For those of you on my side of the world, is your alarm set?  My daughter Morgan will rise early in Georgia Saturday morning and I'll do the same here in South Carolina so we can catch the Royal Wedding in Real Time (& text back and forth, I'm sure)! Truth be told, while we're delighted for Prince Harry and Meghan Markle, we really just want to see Princess Charlotte as an attendant.

 

The world needs a good ol' happy ritual, and it certainly needs more love.  And there's an American in this wedding… so, it's kind of our patriotic duty to tune in, right? ;0)

 

I've caught bits of the PBS "Royal Wedding Watch" specials this week. I always love it when historian Lucy Worsley shows up.  In the first episode, she popped in to explain how Queen Victoria established so many wedding traditions we still enjoy, wearing white dresses among them.  When the eldest daughter of Victoria and Prince Albert, "Vicky," was wed, she carried some myrtle in her bouquet, from a plant grown from a spray that had been a gift from Albert's grandmother to the queen.  The story goes that sprigs from that very same planting have been used in royal bouquets ever since!  I've come across some accounts calling this last part a myth, but then many others still support it, so I'm going to enjoy the historical and botanical connection.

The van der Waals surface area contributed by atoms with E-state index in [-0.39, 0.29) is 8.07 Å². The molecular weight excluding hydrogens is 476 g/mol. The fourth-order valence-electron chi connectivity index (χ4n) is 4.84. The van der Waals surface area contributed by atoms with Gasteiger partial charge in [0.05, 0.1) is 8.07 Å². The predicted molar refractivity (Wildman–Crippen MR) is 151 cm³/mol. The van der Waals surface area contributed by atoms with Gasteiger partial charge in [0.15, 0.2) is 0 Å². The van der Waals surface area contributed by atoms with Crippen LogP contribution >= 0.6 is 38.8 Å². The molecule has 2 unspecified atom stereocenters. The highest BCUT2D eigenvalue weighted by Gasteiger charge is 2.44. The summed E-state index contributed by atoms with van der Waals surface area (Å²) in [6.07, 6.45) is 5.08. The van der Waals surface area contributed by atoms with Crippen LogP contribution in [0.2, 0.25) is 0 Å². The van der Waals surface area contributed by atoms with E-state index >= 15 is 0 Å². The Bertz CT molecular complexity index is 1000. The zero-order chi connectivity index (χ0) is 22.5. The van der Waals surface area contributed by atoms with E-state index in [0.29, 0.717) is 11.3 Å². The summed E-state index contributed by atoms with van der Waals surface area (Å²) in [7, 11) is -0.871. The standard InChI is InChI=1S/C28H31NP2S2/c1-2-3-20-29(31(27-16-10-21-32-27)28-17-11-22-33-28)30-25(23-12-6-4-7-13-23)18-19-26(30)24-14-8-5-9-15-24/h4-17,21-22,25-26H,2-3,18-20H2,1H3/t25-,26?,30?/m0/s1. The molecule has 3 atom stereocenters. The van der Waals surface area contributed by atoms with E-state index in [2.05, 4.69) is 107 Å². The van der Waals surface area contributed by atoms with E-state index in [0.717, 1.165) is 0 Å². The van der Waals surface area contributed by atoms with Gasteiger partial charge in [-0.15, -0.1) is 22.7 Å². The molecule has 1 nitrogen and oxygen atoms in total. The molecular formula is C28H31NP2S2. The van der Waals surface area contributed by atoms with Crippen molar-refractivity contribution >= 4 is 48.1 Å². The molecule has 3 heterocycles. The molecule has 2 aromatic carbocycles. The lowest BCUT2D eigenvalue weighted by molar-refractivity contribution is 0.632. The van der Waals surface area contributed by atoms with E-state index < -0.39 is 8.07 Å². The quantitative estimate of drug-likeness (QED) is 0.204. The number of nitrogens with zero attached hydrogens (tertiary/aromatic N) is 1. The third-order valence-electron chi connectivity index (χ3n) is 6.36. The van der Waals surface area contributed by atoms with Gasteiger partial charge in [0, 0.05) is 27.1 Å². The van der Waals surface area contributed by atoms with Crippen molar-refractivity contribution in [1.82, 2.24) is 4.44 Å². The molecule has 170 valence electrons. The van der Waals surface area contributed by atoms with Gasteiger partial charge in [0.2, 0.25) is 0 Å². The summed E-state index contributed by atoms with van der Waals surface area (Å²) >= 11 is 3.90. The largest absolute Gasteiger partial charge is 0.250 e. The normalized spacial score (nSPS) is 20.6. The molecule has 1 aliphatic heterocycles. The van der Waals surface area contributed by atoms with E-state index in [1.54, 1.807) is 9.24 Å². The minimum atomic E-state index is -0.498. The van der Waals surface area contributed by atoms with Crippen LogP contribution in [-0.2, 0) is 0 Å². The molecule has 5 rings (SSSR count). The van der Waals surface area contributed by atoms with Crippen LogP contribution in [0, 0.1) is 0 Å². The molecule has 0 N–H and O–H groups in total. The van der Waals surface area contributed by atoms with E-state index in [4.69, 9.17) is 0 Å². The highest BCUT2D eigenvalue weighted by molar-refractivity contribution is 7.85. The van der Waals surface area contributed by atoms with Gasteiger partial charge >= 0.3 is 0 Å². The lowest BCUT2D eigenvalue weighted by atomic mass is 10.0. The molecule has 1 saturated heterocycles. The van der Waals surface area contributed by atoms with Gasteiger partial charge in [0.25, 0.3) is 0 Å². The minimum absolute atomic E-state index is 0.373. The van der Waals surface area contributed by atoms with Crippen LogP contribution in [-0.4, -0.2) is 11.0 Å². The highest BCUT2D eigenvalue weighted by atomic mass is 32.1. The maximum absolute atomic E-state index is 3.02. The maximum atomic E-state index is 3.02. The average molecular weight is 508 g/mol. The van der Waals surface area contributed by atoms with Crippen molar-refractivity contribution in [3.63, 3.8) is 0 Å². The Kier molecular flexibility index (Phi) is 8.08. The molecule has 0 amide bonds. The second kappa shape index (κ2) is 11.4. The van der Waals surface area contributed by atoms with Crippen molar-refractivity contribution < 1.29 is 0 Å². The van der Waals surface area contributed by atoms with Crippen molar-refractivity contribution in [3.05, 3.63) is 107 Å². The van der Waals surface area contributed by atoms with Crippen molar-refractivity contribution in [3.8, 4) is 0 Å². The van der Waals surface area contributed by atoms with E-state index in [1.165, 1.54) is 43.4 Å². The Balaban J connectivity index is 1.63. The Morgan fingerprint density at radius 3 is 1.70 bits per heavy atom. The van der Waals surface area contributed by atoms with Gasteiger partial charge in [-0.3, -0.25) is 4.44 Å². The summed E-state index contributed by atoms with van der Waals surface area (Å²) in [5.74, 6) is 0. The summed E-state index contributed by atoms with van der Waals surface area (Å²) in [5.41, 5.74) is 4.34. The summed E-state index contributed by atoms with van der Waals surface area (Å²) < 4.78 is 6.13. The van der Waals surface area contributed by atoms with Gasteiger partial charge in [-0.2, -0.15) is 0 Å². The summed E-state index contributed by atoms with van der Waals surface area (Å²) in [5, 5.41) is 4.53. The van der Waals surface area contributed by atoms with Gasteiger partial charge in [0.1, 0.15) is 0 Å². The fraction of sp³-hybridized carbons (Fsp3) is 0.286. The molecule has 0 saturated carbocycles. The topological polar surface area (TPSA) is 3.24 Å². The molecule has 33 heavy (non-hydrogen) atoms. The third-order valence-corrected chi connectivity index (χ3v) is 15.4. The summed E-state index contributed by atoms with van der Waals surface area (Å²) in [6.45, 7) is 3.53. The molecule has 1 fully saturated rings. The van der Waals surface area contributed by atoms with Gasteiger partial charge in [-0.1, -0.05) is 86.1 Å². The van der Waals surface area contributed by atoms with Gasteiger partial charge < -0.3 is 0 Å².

Hunting for a myrtle-infused poem to share today, I found "Flower of Love" by Oscar Wilde.  You remember Oscar (1854-1900), the flamboyant writer who was born in Dublin and pursued his literary career in London? From his lively mind and fraught life he gave us many wonderful quotes, including: